Kosher dining club offers raises money for school



Lincoln Executive Chef Demetrio Zaval works his magic at DC Eats.
Lincoln Executive Chef Demetrio Zaval works his magic at DC Eats.

Chicken lemongrass ccoconut soup. Steak tartare. Cured sea trout with zucchini croutons.
These kosher delicacies were prepared using recipes from some of the most sought-after chefs in Washington area, none of whom operate kosher restaurants.
Chefs from Brasserie Beck, Lincoln, Thai Taste by Kob, Blue Duck Tavern and The Red Hen created a dinner menu for members of DC Eats, a kosher dining club that included five meals and a way to support the Yeshiva of Greater Washington.
The chefs provided a list of ingredients to Moti’s Grill in Rockville. The staff  worked to make sure all the ingredients and cookware were kosher.
For a $180 basic membership, DC Eats provided diners a chance to taste  some of the area’s best cuisine offered at nonkosher restaurants.
A basic membership allows two people to attend a total of five meals. For $360, the family plan, six people can participate.  Those costs are only for membership; they do not include the price of the meal, estimated between $20 and $35 a person.
“I was searching for a way to have a fun, adventurous opportunity for the community,” said Rabbi Binyamin Sanders, director of development at the Yeshiva in Silver Spring, who designed the program. “It’s mostly about fun and doing something nice for the community.”
Lawrence Rossof, owner of Lincoln on Vermont Avenue NW, said he was excited to participate, especially because he is Jewish and grew up kosher.
“The kosher community in Washington has so few options. I feel like I’ve done a real mitzvah, a very good deed,” he said.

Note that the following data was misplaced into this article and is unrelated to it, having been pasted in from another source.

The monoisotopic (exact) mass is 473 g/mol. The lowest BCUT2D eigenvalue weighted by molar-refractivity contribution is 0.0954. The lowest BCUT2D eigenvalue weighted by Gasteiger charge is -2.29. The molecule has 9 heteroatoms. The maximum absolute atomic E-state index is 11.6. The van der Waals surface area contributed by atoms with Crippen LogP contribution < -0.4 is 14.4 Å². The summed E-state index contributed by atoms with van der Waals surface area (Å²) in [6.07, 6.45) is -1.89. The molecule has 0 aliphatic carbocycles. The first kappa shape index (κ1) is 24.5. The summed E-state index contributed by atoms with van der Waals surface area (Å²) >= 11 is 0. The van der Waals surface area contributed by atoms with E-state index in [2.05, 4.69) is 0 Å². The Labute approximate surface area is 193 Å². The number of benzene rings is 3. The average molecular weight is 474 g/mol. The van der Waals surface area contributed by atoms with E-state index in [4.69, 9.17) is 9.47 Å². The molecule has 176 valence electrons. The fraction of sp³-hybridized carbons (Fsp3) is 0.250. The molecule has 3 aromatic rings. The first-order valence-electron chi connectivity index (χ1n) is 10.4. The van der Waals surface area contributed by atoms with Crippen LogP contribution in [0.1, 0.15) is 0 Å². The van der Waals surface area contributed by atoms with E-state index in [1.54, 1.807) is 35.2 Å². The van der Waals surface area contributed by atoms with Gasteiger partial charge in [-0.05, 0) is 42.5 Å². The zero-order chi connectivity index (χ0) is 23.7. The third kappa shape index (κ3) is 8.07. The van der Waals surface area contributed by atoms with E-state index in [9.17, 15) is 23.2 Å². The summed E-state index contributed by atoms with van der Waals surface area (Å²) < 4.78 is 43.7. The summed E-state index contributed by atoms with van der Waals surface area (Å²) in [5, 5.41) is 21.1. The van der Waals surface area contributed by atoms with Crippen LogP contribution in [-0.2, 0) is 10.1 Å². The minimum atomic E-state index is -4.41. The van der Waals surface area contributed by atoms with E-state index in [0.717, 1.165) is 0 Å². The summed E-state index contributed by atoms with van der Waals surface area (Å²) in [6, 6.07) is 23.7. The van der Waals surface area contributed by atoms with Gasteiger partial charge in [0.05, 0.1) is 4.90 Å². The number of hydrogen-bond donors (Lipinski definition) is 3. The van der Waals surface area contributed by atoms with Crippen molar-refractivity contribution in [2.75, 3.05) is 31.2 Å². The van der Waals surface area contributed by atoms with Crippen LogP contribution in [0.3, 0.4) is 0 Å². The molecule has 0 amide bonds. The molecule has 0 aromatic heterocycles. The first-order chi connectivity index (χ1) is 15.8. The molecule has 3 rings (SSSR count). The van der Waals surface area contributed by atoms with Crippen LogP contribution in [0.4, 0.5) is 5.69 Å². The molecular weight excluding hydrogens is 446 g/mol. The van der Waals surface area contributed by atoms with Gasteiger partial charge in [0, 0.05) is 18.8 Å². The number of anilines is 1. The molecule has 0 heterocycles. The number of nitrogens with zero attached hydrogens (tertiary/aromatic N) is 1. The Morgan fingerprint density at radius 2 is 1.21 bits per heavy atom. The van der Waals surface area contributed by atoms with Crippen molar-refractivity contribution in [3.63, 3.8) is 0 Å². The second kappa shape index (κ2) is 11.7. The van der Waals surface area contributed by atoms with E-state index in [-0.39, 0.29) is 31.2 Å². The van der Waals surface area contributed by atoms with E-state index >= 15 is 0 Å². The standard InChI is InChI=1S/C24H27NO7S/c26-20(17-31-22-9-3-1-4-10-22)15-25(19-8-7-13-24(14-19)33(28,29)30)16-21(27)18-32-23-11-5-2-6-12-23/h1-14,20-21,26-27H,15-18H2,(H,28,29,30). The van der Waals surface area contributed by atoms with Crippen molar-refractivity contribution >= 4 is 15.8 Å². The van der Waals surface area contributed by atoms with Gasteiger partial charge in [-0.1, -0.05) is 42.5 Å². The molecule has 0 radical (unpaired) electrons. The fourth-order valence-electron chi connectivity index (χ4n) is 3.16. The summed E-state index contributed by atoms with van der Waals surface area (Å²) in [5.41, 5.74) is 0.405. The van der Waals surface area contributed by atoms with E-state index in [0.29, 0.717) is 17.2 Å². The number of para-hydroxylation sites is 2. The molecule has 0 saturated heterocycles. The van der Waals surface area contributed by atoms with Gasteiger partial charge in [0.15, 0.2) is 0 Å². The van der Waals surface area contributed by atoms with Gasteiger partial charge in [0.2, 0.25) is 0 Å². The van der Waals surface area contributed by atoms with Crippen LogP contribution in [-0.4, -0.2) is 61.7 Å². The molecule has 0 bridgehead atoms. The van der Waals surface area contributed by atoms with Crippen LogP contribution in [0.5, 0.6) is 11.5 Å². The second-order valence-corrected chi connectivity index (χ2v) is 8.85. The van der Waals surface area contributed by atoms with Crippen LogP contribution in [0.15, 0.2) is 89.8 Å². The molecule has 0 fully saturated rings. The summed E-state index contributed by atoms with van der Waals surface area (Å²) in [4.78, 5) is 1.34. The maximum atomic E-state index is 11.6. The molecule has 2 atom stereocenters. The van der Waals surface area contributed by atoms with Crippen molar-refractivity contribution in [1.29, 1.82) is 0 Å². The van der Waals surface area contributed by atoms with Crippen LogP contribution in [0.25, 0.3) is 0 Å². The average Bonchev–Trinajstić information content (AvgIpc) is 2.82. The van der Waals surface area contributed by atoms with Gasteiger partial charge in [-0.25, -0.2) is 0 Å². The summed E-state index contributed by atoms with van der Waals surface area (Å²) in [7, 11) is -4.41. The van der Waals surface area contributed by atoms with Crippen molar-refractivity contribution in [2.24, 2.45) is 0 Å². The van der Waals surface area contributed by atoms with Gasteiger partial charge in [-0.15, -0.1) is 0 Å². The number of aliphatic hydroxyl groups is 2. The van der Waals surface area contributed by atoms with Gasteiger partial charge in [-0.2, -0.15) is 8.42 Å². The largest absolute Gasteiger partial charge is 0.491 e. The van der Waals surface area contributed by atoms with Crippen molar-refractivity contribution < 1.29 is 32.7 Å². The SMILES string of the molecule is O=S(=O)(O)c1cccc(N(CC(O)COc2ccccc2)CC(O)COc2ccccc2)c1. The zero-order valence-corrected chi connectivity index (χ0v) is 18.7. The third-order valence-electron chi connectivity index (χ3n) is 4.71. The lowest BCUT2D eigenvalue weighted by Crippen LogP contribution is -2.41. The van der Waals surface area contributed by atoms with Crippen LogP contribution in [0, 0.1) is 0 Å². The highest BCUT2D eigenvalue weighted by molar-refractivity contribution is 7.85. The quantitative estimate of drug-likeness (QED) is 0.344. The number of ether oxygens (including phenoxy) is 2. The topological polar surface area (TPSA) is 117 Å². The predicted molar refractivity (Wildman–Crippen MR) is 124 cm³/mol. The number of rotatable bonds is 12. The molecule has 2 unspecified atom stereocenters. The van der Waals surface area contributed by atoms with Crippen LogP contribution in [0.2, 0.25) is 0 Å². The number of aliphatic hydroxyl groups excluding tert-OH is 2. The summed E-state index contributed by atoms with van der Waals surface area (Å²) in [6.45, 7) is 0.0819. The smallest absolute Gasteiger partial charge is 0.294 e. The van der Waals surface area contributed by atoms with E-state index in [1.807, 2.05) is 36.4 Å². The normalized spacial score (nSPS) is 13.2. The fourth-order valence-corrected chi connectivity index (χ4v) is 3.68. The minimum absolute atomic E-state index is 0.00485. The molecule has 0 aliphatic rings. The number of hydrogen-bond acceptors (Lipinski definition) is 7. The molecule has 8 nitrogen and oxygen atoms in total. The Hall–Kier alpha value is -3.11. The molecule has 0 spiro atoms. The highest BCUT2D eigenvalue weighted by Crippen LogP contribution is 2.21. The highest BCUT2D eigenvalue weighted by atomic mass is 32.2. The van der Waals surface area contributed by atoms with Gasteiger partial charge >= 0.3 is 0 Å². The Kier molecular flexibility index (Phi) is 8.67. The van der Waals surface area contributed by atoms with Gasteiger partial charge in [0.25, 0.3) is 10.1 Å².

Rossof prepared a menu and handed the staff at Moti’s Grill a shopping list. Both Rossof and Lincoln’s chef, Demetrio Zaval, attended the May 6 dinner, the second of five for club members, and spent the evening talking to participants.
While Rossof said some ingredients had to be altered to be kosher, the changes weren’t major. Served that evening were chilled pea soup, spring salad, a choice of pan-seared rockfish or roasted ribeye, and ancient grain risotto with a baklava dessert that featured huckleberries, pistachio sorbet and honey brittle.
Max Prasermate, manager at Thai Taste by Kob in Wheaton, said he understood that participating in the fundraiser would not necessarily bring new customers to his restaurant. To him, “it was an education to see how far Thai food can go.”
Thai Taste was the third meal for DC Eats. The May 18 event featured a choice of steamed chilean sea bass or beef massaman curry.
In June, the fundraiser features Blue Duck Tavern on 24th Street NW, and The Red Hen on First Street NW.
Three of the five restaurants are listed in the “2015 100 Very Best Restaurants” by Washingtonian Magazine. n
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